|Charles Rockwell Lanman|
Professor of Sanskrit, Harvard University
with permission of The Radcliffe College Archives. Schlesinger Library, Radcliffe Institute, Harvard University
July 8, 1850|
|Died||February 20, 1941
|Alma mater||Yale University|
|Known for||Sanskrit scholar and editor of the Harvard Oriental Series|
|Fields||Sanskrit Language and Literature|
|Institutions||Harvard University, Johns Hopkins University|
Charles Rockwell Lanman was born in Norwich, Connecticut, the eighth of the nine children of Peter Lanman III and Catherine (Cook) Lanman on July 8, 1850. His mother died when he was three years old, and his aunt Abigail (Abby) Trumbull Lanman helped raise him. His Aunt Abby was an artist, and as one of two legatees of the estate of her great uncle American Revolutionary War artist John Trumbull, inherited many of Trumbull's Revolutionary War period paintings and sketches. At age ten, a young Charles Lanman read a copy of the Journal of the American Oriental Society containing a translation of a textbook of Hindu astronomy, which sparked his interest in Sanskrit. Lanman graduated from Yale College (Phi Beta Kappa) in 1871, was a graduate student there (1871-1873) studying Greek under James Hadley and Sanskrit under WD Whitney and eventually earning his doctorate at Yale in 1875. He also studied Sanskrit under Weber and Roth and philology under Georg Curtius and August Leskien in Germany (1873-1876).
He married Mary Billings Hinckley on July 18, 1888 at Beach Bluff, Massachusetts. She was descended from Thomas Hinckley, the last governor of Plymouth Colony. Professor Lanman spent his sabbatical year with his new wife in India on a one-year honeymoon. As he travelled across India in 1889 he bought for Harvard University some 500 Sanskrit and Prakrit books and manuscripts, which, with those subsequently bequeathed to the university by Fitzedward Hall, make the most valuable collection of its kind in America, and made possible the Harvard Oriental Series, edited by Lanman.
He was called to teach at Johns Hopkins University when it opened in 1876. He was a professor of Sanskrit at Hopkins from 1876 to 1880. In 1880 Lanman moved to Harvard University where he was the first to preside over the department of Indo-Iranian Languages, which became the department of Indic Philology in 1902, and ultimately became the department of Sanskrit and Indian Studies in 1951. (During 1911 and 1912 one of his students at the Harvard Graduate School was T. S. Eliot, who was undertaking a doctorate in philosophy.)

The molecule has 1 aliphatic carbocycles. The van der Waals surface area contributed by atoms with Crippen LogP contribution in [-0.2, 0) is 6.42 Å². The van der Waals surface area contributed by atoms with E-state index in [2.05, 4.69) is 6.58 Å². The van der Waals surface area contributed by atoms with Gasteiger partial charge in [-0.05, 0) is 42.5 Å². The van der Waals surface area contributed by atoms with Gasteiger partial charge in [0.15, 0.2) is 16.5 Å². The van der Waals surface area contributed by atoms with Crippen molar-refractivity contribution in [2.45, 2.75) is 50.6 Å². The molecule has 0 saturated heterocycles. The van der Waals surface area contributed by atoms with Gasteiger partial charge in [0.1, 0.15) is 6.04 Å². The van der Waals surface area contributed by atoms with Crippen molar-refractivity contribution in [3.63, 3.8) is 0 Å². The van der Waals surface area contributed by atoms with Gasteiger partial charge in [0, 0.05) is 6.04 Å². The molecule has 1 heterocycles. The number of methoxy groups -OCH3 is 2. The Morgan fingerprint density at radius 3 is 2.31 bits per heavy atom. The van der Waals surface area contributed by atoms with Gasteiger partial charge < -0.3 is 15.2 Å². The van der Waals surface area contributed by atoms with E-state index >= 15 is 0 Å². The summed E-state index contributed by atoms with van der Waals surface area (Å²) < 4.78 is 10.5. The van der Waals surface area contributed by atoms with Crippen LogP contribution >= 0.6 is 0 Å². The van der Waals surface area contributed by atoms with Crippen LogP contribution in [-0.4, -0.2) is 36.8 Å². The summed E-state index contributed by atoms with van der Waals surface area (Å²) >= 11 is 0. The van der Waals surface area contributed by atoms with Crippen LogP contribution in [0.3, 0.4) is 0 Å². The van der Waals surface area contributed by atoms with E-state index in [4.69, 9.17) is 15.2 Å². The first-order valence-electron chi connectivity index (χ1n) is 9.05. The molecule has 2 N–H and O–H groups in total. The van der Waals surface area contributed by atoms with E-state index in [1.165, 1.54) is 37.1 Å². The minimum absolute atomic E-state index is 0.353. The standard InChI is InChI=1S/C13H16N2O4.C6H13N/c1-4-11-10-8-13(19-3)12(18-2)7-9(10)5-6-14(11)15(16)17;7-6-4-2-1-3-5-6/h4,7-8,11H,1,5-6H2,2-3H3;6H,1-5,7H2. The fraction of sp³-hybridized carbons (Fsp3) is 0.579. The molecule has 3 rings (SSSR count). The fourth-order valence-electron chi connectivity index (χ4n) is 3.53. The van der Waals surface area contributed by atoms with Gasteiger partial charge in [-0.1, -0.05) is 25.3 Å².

From 1879 to 1884 he was secretary and editor of the Transactions, and in 1890--1891 president of the American Philological Association, and in 1884-1894 he was corresponding secretary of the American Oriental Society, from 1897 to 1907 vice-president, and in 1907-1908 president.
He was also Honorary Fellow of the Asiatic Society of Bengal, of France, of England, and of Germany and Corresponding Member of the Society of Sciences at Göttingen, the Russian Academy of Sciences, and the Académie des Inscriptions et Belles-Lettres of the Institute of France. Lanman was a Fellow in the American Academy of Arts and Sciences.
In the Harvard Oriental Series Lanman translated (vol. iv.) into English Rajacekhara's Karpura-Manjari (1900), a Prakrit drama, and (vols. vii and viii) revised and edited Whitney's translation of, and notes on, the Atharva-Veda Samhit? (2 vols, 1905); he published A Sanskrit Reader, with Vocabulary and Notes, which is still the standard introductory text today.
He retired from Harvard in 1926 and became professor emeritus. Most of the foremost Sanskrit scholars in this country were once his pupils or collaborators, or both. A vigorous man, Lanman rowed daily on the Charles River until age 88, ice permitting, and was nicknamed "Charles River Lanman" by the Harvard Crimson. It was his proudest boast that he had rowed 12,000 miles on the river which shared his name.
Charles Rockwell Lanman died on February 20, 1941 at age 90.
Thomas Day Seymour
|President of the American Philological Association